GCHQ Launches Cyber Incident Response Schemes
The Government Communication Headquarters (GCHQ) in Cheltenham which houses the UK's Joint Cyber Unit. Reuters

New documents leaked by Edward Snowden reveal Cable & Wireless, a UK company which is now part of Vodafone, was paid millions of pounds by the British government's spy agency GCHQ to tap into its undersea communications cables.

Submarine cables carry data across the world and between countries, and were previously known to be tapped by GCHQ and its US cousin, the NSA, according to documents leaked by Snowden.

The newly leaked documents show that in February 2009, GCHQ made a payment of £6m to Cable & Wireless, a British telecommunications company based in Berkshire and bought by Vodafone in 2012. A 2010 budget included in the leaked cache of documents also references a £20.3m payment.

It is also revealed by the new documents that Cheltenham-based GCHQ had access to the traffic on 63 cables around the world, and that 29 of these were either owned or leased by Cable & Wireless, providing almost 70% of the total data accessible by GCHQ from the cables.

According to a report by German publication Süddeutsche Zeitung, the relationship between the telecom company and UK government spy agency was so strong that a GCHQ employee was assigned to work full time at Cable & Wireless to manage cable-tapping projects in February, 2009.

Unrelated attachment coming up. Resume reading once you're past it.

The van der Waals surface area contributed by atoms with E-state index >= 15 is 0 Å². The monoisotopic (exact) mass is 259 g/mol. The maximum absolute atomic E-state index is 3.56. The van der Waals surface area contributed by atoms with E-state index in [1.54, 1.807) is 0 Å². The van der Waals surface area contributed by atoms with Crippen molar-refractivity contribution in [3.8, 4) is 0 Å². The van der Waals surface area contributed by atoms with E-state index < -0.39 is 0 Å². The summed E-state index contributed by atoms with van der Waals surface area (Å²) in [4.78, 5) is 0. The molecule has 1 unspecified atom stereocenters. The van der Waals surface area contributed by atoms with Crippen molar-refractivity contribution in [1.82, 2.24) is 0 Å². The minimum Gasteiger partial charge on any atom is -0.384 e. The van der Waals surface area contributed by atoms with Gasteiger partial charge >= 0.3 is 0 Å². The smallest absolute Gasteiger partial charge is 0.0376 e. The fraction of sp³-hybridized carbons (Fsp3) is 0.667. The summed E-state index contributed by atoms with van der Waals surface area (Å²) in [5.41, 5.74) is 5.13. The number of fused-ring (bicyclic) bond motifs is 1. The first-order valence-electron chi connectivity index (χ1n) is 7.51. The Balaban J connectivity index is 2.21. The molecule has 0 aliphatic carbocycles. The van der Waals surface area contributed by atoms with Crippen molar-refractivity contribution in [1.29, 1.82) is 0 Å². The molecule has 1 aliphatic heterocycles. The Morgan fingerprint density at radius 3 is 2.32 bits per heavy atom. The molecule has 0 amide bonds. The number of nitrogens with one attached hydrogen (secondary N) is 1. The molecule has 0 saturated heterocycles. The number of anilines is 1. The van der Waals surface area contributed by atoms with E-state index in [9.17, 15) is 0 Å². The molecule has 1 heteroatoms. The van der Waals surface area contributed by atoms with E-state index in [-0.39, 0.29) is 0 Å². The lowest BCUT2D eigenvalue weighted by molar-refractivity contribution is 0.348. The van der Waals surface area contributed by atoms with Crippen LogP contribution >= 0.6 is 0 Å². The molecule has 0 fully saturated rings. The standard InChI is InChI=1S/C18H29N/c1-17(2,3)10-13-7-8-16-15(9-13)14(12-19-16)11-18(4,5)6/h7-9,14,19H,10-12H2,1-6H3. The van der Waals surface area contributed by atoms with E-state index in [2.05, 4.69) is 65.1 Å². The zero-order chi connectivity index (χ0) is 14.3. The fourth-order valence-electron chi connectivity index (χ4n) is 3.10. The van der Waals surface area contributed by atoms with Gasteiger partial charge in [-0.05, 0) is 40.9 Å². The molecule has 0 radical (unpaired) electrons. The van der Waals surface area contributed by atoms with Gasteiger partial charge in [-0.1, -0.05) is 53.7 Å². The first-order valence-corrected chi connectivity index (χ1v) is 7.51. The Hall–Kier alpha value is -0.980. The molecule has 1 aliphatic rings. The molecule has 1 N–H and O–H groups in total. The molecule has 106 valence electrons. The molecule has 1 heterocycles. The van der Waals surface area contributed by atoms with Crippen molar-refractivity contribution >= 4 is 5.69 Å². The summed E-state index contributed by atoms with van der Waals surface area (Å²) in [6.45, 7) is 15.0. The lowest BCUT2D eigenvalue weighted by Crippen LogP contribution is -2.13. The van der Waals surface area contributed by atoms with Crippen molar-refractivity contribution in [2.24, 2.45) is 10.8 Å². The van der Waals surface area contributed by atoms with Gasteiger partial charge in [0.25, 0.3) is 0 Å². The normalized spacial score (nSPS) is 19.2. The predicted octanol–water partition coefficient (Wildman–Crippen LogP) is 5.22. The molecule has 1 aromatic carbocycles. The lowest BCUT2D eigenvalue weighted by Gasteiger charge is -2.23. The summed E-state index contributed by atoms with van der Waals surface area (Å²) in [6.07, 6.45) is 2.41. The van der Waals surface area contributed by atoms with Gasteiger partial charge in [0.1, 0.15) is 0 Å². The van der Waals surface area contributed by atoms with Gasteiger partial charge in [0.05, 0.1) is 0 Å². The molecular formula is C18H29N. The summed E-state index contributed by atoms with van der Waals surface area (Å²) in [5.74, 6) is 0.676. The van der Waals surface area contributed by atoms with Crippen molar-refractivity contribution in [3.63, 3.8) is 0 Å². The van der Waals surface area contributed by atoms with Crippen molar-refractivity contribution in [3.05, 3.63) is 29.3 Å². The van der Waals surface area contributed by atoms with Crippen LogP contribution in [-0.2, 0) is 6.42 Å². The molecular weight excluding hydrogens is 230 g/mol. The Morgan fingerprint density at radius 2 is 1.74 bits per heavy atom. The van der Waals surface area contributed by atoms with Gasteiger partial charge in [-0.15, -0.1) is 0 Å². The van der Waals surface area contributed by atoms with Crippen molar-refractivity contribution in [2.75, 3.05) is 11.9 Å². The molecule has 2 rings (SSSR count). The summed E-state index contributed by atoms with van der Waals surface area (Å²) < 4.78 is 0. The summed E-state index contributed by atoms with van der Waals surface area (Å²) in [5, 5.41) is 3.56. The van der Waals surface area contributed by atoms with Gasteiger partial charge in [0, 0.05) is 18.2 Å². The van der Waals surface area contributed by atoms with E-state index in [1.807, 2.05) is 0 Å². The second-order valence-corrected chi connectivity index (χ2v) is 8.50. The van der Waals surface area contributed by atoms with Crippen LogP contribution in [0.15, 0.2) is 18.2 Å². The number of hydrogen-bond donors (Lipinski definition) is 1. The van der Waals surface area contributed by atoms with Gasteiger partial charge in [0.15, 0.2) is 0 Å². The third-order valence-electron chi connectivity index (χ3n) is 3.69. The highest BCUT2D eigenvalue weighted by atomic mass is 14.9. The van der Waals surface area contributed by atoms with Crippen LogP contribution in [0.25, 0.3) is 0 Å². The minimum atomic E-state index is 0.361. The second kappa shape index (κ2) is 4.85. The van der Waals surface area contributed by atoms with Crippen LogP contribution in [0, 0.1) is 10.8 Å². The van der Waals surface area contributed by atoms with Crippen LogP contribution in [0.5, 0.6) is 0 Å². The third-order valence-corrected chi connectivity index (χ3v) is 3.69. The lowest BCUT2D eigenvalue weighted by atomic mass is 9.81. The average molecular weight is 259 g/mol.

It is also now known that Cable & Wireless and GCHQ had regular "Joint Project Team" meetings between June, 2008 and at least February, 2012 - five months before Vodafone bought the telecoms company.

GCHQ had a shopping list for more cable taps

It is unclear what data GCHQ intercepted from the cables, but the amount of information passing through the agency's fingertips is vast.

As of July 2009, relationships with three telecommunication companies provided access to 592 fibre optic cables each transmitting up to 10 gigabits of data per second. Additionally, GCHQ had access to 69 equally fast cables known as "egress pipes" from which the agency could pull data for analysis.

The leaked documents revealed a shopping list of cables the agency wanted to gain access to. Tapping them would have tripled GCHQ's reach, increasing access to 1,693 connections and upping egress capacity to 390 cables.

The NSA's involvement is unclear, although a number of the cables mentioned in the documents are connected to the US, such as Pacific cables connecting it to Japan and China, and cables to the Caribbean, Central America, and South America.

A Vodafone spokesperson speaking to Süddeutsche Zeitung did not deny the report, but said that any taps were performed legally and under a warrant. It added that a "small number" of employees currently "process demands" from intelligence agencies like GCHQ, but that these demands "are processed 'blind' with no information whatsoever about the context."

GCHQ told Süddeutsche Zeitung that it works "in accordance with a strict legal and policy framework".